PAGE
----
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As scientists and engineers, MIT students constantly balance harsh realism with eternal optimism. On the one hand, we must be machines — poring over facts, figures, and data, determining what is infeasible, and eliminating it. On the other, we must maintain unwavering faith in the possibilities of discovery and the limitless potential of imagination. While we’re here, one of the most important lessons we learn is how to grapple with this duality — how to keep the faith despite setbacks. We learn to be resilient.

But in 2013, the word “resilient” was used to describe us — and our surrounding community — for entirely different reasons, as disruption and tragedy struck Boston and then our own campus.

The word was everywhere — in sermons, eulogies, and the speeches of politicians, from the President on down. Was it used too easily? Was it really just a way to say that Americans have become sadly accustomed to frequent acts of senselessness and destruction? Were we able to return to our daily lives so quickly because we have become hardened in ways we may not fully comprehend? Or perhaps we used the word to help ourselves believe that we had grieved long enough, that we had appropriately internalized tragedy, so that we could return to our normal routines.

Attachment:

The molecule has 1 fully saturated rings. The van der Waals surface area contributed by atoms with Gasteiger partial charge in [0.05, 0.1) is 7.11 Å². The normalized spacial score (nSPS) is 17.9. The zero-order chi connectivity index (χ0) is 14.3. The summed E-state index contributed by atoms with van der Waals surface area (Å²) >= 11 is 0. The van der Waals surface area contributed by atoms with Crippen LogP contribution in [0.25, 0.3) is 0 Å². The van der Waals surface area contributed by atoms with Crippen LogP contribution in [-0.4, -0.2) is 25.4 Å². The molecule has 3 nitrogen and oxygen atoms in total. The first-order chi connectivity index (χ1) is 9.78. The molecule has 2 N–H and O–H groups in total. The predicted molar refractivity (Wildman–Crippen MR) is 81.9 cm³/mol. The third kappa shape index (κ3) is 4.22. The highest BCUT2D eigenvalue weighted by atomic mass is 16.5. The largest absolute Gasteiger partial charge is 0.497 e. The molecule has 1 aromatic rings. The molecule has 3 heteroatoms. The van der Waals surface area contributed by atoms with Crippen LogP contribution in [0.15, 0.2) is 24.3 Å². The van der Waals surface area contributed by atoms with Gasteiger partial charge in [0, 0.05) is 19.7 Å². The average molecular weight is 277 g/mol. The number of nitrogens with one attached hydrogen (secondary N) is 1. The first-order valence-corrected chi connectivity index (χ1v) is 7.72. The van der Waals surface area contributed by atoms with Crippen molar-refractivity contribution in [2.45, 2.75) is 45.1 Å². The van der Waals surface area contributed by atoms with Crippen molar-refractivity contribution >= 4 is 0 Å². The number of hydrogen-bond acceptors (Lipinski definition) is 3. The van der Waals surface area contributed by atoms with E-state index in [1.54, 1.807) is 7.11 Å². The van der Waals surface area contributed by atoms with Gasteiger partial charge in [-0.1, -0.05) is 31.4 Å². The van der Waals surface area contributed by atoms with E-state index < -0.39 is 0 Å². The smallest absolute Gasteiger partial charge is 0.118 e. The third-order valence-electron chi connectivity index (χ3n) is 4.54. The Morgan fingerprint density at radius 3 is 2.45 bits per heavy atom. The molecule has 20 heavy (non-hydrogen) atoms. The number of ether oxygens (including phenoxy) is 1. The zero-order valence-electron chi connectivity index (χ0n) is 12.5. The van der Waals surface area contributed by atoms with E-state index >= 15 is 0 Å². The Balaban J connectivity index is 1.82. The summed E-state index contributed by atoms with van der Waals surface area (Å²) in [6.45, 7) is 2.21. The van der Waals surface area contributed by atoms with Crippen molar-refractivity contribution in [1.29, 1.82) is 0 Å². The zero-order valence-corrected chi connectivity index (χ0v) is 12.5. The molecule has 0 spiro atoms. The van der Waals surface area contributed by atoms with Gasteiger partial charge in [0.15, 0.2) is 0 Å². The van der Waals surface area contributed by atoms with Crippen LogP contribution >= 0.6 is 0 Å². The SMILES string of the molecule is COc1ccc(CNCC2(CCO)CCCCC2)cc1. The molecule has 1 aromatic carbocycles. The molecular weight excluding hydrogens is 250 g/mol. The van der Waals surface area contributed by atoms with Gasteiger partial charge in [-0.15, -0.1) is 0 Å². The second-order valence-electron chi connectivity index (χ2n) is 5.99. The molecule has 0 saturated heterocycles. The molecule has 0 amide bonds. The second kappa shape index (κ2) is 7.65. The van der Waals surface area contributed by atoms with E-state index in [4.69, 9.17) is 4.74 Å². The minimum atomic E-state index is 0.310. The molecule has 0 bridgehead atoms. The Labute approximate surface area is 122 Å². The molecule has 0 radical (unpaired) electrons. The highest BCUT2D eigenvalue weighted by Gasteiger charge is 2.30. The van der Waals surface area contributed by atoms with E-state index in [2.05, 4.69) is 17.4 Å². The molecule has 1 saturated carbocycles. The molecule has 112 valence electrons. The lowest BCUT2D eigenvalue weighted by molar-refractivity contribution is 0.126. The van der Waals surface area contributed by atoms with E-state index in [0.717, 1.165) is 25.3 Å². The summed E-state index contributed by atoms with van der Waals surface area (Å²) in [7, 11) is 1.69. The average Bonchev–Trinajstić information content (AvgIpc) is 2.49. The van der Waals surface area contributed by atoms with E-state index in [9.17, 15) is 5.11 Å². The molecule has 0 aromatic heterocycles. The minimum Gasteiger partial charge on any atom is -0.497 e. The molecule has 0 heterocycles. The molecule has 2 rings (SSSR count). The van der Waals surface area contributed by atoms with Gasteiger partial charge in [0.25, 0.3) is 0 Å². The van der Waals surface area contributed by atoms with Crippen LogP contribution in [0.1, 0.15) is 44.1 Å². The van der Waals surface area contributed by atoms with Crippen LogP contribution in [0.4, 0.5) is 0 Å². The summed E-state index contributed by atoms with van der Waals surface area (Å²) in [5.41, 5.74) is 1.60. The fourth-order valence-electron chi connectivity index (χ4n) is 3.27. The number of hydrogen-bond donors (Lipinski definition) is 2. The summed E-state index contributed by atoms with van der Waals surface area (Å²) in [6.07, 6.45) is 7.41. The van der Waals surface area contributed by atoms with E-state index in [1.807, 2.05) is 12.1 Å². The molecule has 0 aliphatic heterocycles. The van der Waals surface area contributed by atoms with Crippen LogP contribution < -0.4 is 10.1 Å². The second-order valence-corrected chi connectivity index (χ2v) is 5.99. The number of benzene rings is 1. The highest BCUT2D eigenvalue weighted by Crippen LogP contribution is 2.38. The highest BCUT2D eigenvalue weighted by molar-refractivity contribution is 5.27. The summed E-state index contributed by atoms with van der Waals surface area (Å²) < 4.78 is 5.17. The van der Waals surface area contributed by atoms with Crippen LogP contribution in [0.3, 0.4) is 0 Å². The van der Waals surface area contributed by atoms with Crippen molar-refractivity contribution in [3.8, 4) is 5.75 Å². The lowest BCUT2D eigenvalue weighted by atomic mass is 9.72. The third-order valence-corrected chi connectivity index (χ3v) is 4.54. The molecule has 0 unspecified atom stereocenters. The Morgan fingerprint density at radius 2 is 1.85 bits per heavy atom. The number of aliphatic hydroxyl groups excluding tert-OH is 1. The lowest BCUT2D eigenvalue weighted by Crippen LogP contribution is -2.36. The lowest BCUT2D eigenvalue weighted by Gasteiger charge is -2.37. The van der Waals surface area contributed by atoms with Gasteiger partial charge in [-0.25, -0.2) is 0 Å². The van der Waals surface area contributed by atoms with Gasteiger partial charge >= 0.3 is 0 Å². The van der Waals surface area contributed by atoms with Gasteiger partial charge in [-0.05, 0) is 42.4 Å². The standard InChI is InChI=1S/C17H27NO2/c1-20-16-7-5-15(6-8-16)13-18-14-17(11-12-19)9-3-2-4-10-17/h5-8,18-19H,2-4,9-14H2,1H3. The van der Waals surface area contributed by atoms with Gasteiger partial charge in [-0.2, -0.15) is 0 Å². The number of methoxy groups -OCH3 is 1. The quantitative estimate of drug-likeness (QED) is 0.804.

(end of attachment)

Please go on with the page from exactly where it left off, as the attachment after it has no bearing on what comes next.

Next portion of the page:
In 2013, the opinion section reflected how MIT students navigated the usual duality between realism and optimism — but in an extraordinary year of shock, lockdowns, and grief. Our readers won’t be surprised by the side we fell on: We kept our faith in the possibilities of innovation and imagination. Just as the student body does every day, opinion contributors focused on how the world can be improved.

Among other questions, they asked: To what extent should we balance our individual need for some measure of financial security with a selfless drive to solve the world’s problems? As our society becomes more and more disenchanted with our government, how can we incentivize more effective public service? As online education proliferates, what can we do to make it even better?

Whether our ongoing pursuits signified true resilience in the face of tragedy isn’t easy to know. But what can’t be questioned is our resilience in the face of intellectual explorations that challenge us every day.